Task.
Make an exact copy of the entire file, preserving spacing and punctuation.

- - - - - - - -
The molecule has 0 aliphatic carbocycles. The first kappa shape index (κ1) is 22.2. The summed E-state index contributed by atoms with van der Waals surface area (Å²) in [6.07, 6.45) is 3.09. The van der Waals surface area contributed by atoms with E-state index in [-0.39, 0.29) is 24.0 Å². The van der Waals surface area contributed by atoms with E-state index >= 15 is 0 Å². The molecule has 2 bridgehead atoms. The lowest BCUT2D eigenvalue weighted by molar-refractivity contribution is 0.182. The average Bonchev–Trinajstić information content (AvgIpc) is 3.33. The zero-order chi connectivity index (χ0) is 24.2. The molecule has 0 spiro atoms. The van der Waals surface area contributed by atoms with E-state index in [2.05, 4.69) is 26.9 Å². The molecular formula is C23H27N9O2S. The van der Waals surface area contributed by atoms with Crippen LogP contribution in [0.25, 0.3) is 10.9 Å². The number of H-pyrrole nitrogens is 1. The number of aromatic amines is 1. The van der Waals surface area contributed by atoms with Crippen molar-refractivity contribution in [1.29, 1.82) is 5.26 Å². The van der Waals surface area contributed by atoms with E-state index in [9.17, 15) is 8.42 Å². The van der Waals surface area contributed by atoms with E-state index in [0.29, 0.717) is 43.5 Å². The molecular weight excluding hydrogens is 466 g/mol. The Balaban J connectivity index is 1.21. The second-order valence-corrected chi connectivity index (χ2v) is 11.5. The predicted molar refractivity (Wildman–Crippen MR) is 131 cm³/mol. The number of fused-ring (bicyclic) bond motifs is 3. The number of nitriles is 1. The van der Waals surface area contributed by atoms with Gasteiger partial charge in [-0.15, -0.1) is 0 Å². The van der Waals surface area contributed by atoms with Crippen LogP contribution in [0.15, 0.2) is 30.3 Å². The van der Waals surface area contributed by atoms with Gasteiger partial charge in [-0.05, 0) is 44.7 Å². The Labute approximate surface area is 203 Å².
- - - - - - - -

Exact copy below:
The molecule has 0 aliphatic carbocycles. The first kappa shape index (κ1) is 22.2. The summed E-state index contributed by atoms with van der Waals surface area (Å²) in [6.07, 6.45) is 3.09. The van der Waals surface area contributed by atoms with E-state index in [-0.39, 0.29) is 24.0 Å². The van der Waals surface area contributed by atoms with E-state index >= 15 is 0 Å². The molecule has 2 bridgehead atoms. The lowest BCUT2D eigenvalue weighted by molar-refractivity contribution is 0.182. The average Bonchev–Trinajstić information content (AvgIpc) is 3.33. The zero-order chi connectivity index (χ0) is 24.2. The molecule has 0 spiro atoms. The van der Waals surface area contributed by atoms with E-state index in [2.05, 4.69) is 26.9 Å². The molecular formula is C23H27N9O2S. The van der Waals surface area contributed by atoms with Crippen LogP contribution in [0.25, 0.3) is 10.9 Å². The number of H-pyrrole nitrogens is 1. The number of aromatic amines is 1. The van der Waals surface area contributed by atoms with Crippen molar-refractivity contribution in [1.29, 1.82) is 5.26 Å². The van der Waals surface area contributed by atoms with E-state index in [9.17, 15) is 8.42 Å². The van der Waals surface area contributed by atoms with E-state index in [0.29, 0.717) is 43.5 Å². The molecular weight excluding hydrogens is 466 g/mol. The Balaban J connectivity index is 1.21. The second-order valence-corrected chi connectivity index (χ2v) is 11.5. The predicted molar refractivity (Wildman–Crippen MR) is 131 cm³/mol. The number of fused-ring (bicyclic) bond motifs is 3. The number of nitriles is 1. The van der Waals surface area contributed by atoms with Gasteiger partial charge in [-0.15, -0.1) is 0 Å². The van der Waals surface area contributed by atoms with Crippen LogP contribution in [0.15, 0.2) is 30.3 Å². The van der Waals surface area contributed by atoms with Gasteiger partial charge in [-0.05, 0) is 44.7 Å². The Labute approximate surface area is 203 Å².